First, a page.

Consciousness
Follow
7.7K views | +2 today
Consciousness
It's a mystery...
Curated by ddrrnt
Your new post is loading...
Your new post is loading...
Scooped by ddrrnt
Scoop.it!

Buddhism and the Brain

Buddhism and the Brain | Consciousness | Scoop.it
Neuroscience tells us the thing we take as our unified mind is an illusion, that our mind is not unified and can barely be said to “exist” at all. Our feeling of unity and control is a post-hoc confabulation and is easily fractured into separate parts. As revealed by scientific inquiry, what we call a mind (or a self, or a soul) is actually something that changes so much and is so uncertain that our pre-scientific language struggles to find meaning.

Buddhists say pretty much the same thing. They believe in an impermanent and illusory self made of shifting parts. They’ve even come up with language to address the problem between perception and belief. Their word for self is anatta, which is usually translated as ‘non self.’ One might try to refer to the self, but the word cleverly reminds one’s self that there is no such thing.

David Weisman
SEEDMAGAZINE.COM
ddrrnt's insight:

The anatta is in a state of impermanence, called anicca.  Consciousness is envisioned as a wave of momentary mental states. 


Weisman asks, "Why have the dominant Western religious traditions gotten their permanent, independent souls so wrong?"



more...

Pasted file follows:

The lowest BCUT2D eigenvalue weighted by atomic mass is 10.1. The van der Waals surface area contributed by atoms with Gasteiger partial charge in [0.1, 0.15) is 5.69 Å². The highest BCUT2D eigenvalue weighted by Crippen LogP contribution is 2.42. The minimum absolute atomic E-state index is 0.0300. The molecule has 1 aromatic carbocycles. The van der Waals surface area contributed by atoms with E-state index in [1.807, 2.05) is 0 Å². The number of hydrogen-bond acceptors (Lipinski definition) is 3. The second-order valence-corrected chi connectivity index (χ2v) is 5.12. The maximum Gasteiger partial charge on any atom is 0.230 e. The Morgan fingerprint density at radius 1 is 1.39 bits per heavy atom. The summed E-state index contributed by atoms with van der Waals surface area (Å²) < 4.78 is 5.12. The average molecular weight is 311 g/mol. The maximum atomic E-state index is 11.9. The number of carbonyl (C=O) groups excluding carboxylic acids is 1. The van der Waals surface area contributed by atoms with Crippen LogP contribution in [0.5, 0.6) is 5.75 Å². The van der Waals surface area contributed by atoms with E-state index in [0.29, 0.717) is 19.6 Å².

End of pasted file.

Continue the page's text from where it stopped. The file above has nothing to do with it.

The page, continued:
Nur Svsc 's curator insight, March 15, 2013 9:19 PM

A good book on the subject is 'The Dalai Lama at MIT' -- a  2008 collection of the papers and research discussed at the Massachusetts Institute of Technology in 2003, a unique dialogue between Buddhist practioners and neurosecientists on the issues of perception, subjectivity, concentration, emotion and perspectivism. 

Scooped by ddrrnt
Scoop.it!

Buddhism: Science of the Mind

Buddhism: Science of the Mind | Consciousness | Scoop.it

"Modern science initiated a deep spiritual crisis that led to an unfortunate split between faith and reason—a split yet to be reconciled. Buddhism was seen as an 'alternative altar,' a bridge that could reunite the estranged worlds of matter and spirit" writes Dr. Martin J. Verhoeven, Research Professor of Buddhist Studies and Practice at the Institute for World Religions. "Thus, to a large extent Buddhism's flowering in the West during the last century came about to satisfy post-Darwinian needs to have religious beliefs grounded in new scientific truth."

more...
Scooped by ddrrnt
Scoop.it!

Remaining human: A Buddhist perspective on Occupy Wall Street

Remaining human: A Buddhist perspective on Occupy Wall Street | Consciousness | Scoop.it

Over and over, the Buddha taught that what causes suffering is holding on to inflexible views. The stories that govern our lives are also the narratives that keep us locked into set patterns, habits and addictions. The same psychological tools that the Buddha cultivated for helping us let go of one-track rigid stories can be applied not just personally, but socially. Enlightenment is not personal; it’s collective.

.., 

Our sphere of awareness begins to include everything and everyone. The way we respond to our circumstances shows our commitment to non-harm.

...

If we are going to fully express our humanity and wake up as a collective, we need to replace our youthful ideas of transcendence with the hard work of committing to the end of a way of life in which our work is not in-line with our values.

... 

This is an endless human task. We also have to stop cooperating with the system that breeds greed and confusion as it shapes our lives and our choices. This movement is the beginning of bringing that system to a halt.

more...
No comment yet.